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Urban Giants

A short historical documentary about the intertwined telecom history of the Western Union and AT&T Long Lines buildings

Children of the Drone

Marcel Duchamp had his urinal. Andy Warhol had his soup can. James Bridle has his . . . drone? With his first major U.S. museum exhibition opening this week at Washington’s Corcoran Gallery of Art and College of Art & Design, the young British artist is spearheading a conceptual-art movement—“the New Aesthetic”—through Tumblr, Twitter, and Instagram, […]

TED Talk: What is the Internet, really?

When a squirrel chewed through a cable and knocked him offline, journalist Andrew Blum started wondering what the Internet was really made of. So he set out to go see it — the underwater cables, secret switches and other physical bits that make up the net.

Don’t Be Fooled by the Cloud

The fantasy of “the cloud” creates an obfuscation that threatens the health and future of the real, physical network. To imagine a future for the network that isn’t only blisteringly fast but also brazenly free requires knowing something of its existing structure — knowing where our internet comes from.

A Dive Into the Digital Deep

If the Internet is a global phenomenon, it’s because there are tubes at the bottom of the ocean. A look at the undersea cables that connect us.

Netscapes (WIRED)

The Internet surrounds us like air, saturating our offices and our homes. But it’s not confined to the ether. You can touch it. You can map it. And you can photograph it. Here are five postcards from the journey of a single bit, as data flashes from sea to wired sea.

Redesigning the Sky (WIRED)

Nearly all US flight delays can be traced to the snarl of jets over New York City. How do you squeeze more efficiency out of an archaic air traffic control system? Redesign the sky.

James Corner: The Long View (Metropolis)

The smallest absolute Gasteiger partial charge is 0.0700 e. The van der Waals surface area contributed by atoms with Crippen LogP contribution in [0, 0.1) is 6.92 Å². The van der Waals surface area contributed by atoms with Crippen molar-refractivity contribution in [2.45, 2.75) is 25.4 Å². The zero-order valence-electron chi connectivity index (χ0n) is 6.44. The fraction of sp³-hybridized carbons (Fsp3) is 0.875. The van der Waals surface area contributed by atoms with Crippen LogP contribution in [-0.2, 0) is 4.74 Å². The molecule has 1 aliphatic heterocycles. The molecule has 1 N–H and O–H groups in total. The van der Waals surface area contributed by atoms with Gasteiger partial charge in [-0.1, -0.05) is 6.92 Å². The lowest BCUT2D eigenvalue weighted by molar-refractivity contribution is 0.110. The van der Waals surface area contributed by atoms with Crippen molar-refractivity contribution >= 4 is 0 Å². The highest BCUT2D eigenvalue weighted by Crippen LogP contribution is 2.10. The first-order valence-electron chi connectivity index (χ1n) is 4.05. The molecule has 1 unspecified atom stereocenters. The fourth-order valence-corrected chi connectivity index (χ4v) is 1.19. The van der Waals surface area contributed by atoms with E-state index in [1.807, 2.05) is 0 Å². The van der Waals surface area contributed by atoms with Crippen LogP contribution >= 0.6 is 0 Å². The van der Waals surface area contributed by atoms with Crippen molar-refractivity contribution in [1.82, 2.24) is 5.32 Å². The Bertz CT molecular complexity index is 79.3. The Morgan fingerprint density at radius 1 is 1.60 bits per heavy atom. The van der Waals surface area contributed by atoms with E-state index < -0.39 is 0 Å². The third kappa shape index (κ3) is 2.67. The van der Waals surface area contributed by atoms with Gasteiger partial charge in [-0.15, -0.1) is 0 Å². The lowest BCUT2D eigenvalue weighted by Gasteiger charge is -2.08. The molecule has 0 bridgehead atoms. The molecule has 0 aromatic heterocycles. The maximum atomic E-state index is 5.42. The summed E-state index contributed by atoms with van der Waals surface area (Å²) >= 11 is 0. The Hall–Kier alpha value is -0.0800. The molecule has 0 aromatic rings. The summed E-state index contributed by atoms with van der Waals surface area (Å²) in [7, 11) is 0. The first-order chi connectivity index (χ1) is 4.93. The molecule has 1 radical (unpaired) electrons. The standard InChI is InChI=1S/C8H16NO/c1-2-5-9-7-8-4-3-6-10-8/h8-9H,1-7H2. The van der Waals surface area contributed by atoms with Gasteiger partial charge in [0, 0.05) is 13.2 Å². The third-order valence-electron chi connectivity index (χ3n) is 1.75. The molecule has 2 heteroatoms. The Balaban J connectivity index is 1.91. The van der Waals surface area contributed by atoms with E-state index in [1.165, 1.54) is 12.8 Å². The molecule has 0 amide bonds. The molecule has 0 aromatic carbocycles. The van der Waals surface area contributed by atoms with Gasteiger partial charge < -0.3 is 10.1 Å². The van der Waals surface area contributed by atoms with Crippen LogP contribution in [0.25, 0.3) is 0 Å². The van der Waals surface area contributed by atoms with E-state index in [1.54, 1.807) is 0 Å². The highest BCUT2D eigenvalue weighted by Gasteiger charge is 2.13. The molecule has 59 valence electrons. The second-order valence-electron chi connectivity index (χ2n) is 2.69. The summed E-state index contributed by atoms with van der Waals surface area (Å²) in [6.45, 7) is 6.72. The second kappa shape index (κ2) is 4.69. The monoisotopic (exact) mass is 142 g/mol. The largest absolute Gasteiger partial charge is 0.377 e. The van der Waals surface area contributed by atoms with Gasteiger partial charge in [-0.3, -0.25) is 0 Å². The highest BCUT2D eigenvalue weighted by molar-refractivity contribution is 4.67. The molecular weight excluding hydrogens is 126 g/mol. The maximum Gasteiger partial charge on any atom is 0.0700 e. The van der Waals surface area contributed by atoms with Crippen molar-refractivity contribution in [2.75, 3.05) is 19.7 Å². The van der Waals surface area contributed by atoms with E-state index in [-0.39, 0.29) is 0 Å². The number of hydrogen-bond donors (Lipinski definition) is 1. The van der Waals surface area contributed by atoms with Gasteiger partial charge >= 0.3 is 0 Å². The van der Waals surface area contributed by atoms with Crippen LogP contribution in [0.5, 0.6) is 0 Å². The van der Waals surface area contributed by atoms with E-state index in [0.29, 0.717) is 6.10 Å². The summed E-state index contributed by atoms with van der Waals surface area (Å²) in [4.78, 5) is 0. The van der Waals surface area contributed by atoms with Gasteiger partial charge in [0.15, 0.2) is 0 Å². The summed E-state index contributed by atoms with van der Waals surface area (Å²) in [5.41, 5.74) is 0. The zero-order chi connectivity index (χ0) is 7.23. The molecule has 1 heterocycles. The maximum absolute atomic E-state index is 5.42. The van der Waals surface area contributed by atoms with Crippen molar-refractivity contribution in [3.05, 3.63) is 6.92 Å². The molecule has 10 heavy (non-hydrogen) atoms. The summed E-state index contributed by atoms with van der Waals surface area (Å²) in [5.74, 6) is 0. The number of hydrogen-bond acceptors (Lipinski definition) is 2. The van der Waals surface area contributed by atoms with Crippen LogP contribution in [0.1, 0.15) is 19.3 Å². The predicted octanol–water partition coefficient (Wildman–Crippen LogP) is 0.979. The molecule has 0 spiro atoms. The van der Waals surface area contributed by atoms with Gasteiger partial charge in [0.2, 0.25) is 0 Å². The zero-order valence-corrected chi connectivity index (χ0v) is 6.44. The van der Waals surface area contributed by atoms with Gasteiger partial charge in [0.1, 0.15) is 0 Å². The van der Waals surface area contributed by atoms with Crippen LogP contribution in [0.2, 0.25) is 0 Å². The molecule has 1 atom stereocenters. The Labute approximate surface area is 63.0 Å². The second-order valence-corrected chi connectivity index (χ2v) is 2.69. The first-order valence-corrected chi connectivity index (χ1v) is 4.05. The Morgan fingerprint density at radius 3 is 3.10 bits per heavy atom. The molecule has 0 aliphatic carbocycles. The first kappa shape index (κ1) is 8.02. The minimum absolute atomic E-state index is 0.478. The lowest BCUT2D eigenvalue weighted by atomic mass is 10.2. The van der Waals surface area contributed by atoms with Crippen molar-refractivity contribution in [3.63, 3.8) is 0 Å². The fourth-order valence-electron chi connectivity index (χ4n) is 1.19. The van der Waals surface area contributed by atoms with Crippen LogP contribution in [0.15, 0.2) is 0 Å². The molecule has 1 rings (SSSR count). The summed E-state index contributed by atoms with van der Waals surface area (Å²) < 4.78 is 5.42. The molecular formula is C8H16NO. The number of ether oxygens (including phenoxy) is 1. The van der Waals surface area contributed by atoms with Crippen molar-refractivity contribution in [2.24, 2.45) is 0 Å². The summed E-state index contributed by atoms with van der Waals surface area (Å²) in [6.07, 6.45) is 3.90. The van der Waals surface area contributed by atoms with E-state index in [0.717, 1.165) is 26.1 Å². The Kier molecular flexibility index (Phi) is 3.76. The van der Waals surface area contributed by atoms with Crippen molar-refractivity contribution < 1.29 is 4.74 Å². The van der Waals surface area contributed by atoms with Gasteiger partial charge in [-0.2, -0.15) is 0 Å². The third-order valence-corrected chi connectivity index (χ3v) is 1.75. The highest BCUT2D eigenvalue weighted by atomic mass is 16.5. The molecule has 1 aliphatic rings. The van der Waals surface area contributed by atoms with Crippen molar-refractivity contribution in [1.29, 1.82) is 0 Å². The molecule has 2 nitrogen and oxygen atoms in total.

Corner has spent the last 25 years becoming that guy in a deliberate attempt to reinvent the field of landscape architecture by pushing aside its second-fiddle status and antiurban tendencies and claiming a more ambitious agenda: to design the postindustrial city.

Saint Brad (Metropolis)

“So you’re a design junkie too?” Brad Pitt said to me, leaning out the door of an RV parked in the Lower Ninth Ward of New Orleans one evening in December.

The Ultrabuilder (WIRED)

“It’s not just that Bill is a brilliant engineer — which his buildings are demonstrating,” says Carol Willis, director of the Skyscraper Museum in New York City. “He’s posing new structural approaches rather than reworking old ones, and that’s what it takes to build something unprecedented.”

Local Cities, Global Problems: Jane Jacobs in an Age of Global Change

Jacobs fought modernist urban planning’s “dishonest mask of pretended order,” and what concerns me today about cities is a corollary: Call it the dishonest mask of pretended localism.

Rare Bird (The New Yorker)

For all its eccentricities, bird-watching is a respectable hobby, practiced by psychiatrists, kings, and forty-six million Americans. But plane spotting—which also entails tramping around swamps to watch flying objects—somehow lacks the same cachet.